Nestlé Hopes To Boost Chocolate Brand, Weather Russian Downturn

Nestlé officials recently detailed plans to steer the world's largest food company through an uncertain chocolate market and weakness in the Russian economy.

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​Nestlé officials recently detailed plans to steer the world's largest food company through an uncertain chocolate market and weakness in the Russian economy.

Peter Brabeck-Letmathe, chairman of the Swiss multinational, said last week in Hong Kong that the company's Cailler brand would be recast as premium Swiss chocolate to help international sales.

CEO Paul Bulcke previously called the premium chocolate market a "small, intimate frustration" as rival food companies Lindt & Spruengli and Kraft spent billions to acquire Russell Stover and Cadbury, respectively.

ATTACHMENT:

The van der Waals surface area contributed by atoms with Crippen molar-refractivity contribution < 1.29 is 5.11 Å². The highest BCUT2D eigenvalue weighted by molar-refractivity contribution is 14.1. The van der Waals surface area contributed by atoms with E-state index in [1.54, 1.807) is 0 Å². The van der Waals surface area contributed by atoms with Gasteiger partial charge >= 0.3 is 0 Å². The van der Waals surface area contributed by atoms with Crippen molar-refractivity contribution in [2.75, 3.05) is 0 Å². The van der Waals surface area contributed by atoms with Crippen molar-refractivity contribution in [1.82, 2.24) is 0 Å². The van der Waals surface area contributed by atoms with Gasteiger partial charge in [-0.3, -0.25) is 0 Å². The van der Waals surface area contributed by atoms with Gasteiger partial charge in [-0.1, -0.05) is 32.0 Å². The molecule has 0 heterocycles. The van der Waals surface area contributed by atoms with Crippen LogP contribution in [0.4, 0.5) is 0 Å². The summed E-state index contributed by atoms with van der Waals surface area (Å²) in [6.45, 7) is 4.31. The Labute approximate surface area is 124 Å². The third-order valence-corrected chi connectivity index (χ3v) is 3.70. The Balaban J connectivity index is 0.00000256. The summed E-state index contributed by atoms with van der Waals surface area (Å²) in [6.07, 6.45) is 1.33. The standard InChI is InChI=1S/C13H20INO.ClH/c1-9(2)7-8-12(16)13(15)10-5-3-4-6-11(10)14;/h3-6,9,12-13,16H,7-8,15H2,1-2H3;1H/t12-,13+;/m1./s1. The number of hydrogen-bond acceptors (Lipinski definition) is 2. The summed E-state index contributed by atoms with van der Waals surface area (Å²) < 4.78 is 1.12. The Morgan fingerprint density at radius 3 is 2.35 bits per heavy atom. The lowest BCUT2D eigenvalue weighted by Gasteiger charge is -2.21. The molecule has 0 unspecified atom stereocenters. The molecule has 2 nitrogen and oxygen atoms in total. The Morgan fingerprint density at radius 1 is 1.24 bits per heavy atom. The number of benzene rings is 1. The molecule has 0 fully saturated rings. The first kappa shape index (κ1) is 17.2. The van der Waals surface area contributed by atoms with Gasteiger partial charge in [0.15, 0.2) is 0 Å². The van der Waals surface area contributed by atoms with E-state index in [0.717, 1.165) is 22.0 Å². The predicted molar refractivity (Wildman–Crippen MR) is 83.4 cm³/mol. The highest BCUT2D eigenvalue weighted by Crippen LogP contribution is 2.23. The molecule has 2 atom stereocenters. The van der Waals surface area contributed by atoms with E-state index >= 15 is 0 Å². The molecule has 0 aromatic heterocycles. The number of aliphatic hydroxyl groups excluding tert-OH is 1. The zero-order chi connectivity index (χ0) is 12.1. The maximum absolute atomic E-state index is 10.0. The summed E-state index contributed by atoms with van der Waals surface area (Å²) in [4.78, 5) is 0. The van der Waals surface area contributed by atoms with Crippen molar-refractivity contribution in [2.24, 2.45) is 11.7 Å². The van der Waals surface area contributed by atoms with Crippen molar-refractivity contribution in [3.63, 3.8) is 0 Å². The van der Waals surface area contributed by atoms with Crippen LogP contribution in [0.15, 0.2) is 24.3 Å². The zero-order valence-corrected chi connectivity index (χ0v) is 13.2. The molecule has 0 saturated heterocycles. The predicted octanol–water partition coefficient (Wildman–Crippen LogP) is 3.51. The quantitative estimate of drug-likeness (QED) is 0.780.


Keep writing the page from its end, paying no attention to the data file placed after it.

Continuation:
Brabeck-Letmathe refuted rumors that Nestlé could be in the market to purchase Italian company Ferrero — which makes Nutella — and instead said company officials hope to position Cailler "to get international recognition as a premium brand."

Meanwhile, the head of Nestlé's Russian division said last week the company would seek to increase local sourcing to help alleviate currency issues in the country.

The global plunge in oil prices — along with Western sanctions stemming from Russian activity in the Ukraine — hit the Russian economy hard; the ruble lost more than half its value against the dollar in 2014.

Nestlé increased prices in Russia as a result, but Nestlé Russia CEO Maurizio Patarnello said a majority of ingredients and materials used in the country already come from Russia. Nestlé has nine plants in the country and Patarnello said the company could increase its advertising this year.

"We are still confident in Russia's long-term prospects," Patarnello said.

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